The very large remote control is handsomely styled. It has a cool blue backlit which is turned on by pressing a glow in the dark light button. Most of the buttons are not backlit. The active input glows red but the other input buttons remain dark which made it a little difficult to select the next input in the dark. Although the remote is large, it doesn't feel clunky because of its ergonomic shape, nice balance and comfortable coating on the back surface. I like this remote very much as well.
You can have up to eight named inputs. Each is directly accessible from the remote control. They can be renamed, but I didn't mess with this because the remote has logical labels for the inputs.
The AVR 3600 features a proprietary automatic speaker set up utility. Harman/Kardon calls their system "EZSet/EQ". It sets the speaker size, crossover and EQ for one seating position only. I liked the EZSet/EQ's EQ capabilities better than some of the systems I have tried. It uses a series of white noise bursts when computing and adjusting the EQ. Each time the tone plays, you can hear that the sound is a little closer to flat. So while the EQ worked nicely, I found that the EZSet/EQ's ability to balance the sub was a little lacking and I wound up balancing the channels manually.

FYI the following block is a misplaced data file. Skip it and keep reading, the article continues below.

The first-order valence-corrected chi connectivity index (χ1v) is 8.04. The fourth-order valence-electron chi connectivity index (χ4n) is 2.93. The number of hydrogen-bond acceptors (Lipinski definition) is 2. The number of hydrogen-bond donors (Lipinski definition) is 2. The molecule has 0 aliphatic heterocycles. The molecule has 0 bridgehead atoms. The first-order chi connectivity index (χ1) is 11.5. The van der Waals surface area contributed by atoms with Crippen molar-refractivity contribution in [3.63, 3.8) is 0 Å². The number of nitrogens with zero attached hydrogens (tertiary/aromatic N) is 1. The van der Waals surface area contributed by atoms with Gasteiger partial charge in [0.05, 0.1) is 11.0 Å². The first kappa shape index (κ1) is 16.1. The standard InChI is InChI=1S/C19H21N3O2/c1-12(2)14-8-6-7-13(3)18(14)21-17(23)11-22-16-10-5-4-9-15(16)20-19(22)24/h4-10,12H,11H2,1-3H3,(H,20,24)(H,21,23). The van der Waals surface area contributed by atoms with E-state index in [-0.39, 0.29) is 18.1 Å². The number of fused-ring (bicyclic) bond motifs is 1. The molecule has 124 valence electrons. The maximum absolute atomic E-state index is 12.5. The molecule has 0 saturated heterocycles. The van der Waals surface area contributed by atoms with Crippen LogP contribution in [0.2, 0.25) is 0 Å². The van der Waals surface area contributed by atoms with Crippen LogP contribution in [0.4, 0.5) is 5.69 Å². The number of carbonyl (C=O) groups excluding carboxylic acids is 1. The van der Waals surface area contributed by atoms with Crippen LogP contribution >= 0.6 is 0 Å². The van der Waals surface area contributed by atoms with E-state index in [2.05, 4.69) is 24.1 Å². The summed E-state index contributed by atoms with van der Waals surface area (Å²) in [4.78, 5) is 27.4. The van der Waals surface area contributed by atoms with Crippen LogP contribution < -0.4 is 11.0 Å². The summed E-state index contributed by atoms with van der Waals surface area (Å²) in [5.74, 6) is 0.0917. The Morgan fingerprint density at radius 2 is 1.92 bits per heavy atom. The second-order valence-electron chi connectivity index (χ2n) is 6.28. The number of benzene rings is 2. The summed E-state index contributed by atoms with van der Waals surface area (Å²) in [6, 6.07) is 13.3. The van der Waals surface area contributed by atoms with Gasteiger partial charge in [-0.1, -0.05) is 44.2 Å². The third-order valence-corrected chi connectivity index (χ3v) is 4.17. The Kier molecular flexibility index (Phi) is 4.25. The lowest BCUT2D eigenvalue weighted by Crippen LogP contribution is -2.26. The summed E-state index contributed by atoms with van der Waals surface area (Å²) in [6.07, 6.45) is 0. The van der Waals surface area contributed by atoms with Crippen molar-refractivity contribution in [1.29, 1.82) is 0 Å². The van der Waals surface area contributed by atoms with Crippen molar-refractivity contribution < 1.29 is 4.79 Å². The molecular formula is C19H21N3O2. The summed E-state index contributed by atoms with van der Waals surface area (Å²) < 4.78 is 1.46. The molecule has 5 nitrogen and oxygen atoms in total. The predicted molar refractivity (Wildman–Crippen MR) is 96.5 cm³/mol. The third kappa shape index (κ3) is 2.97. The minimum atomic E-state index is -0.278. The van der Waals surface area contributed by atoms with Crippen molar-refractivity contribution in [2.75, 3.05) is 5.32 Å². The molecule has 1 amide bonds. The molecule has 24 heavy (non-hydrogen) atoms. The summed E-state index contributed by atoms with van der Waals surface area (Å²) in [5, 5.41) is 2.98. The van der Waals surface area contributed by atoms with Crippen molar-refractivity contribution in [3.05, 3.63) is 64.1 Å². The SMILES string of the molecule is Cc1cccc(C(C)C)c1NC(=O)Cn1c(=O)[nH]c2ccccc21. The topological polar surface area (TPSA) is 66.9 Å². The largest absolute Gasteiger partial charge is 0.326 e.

The H/K AVR 3600 ships complete with an included iPod/iPhone docking station. The docking station is called "The Bridge III". It connects to the AVR 3600 with a rather thick umbilical. The attached iPod can be controlled by the AVR 3600 remote. The on-screen menus provide all the iPod controls but does not display album art. You can also play videos over The Bridge/AVR 3600 combo. I played around with some Digital Copy Blu-Rays on my iPod and found the PQ to be a little better than I expected. The Bridge III comes with a number of plastic inserts to fit the bases of the various iPod models which provides for a more stable connection between the player and the dock.
This receiver has a nicely and logically organized back panel layout. The video connections are across the top. The middle section houses the audio connections. The line and speaker level outputs are along the bottom. This is one of the easiest to install and set up receivers that I have used.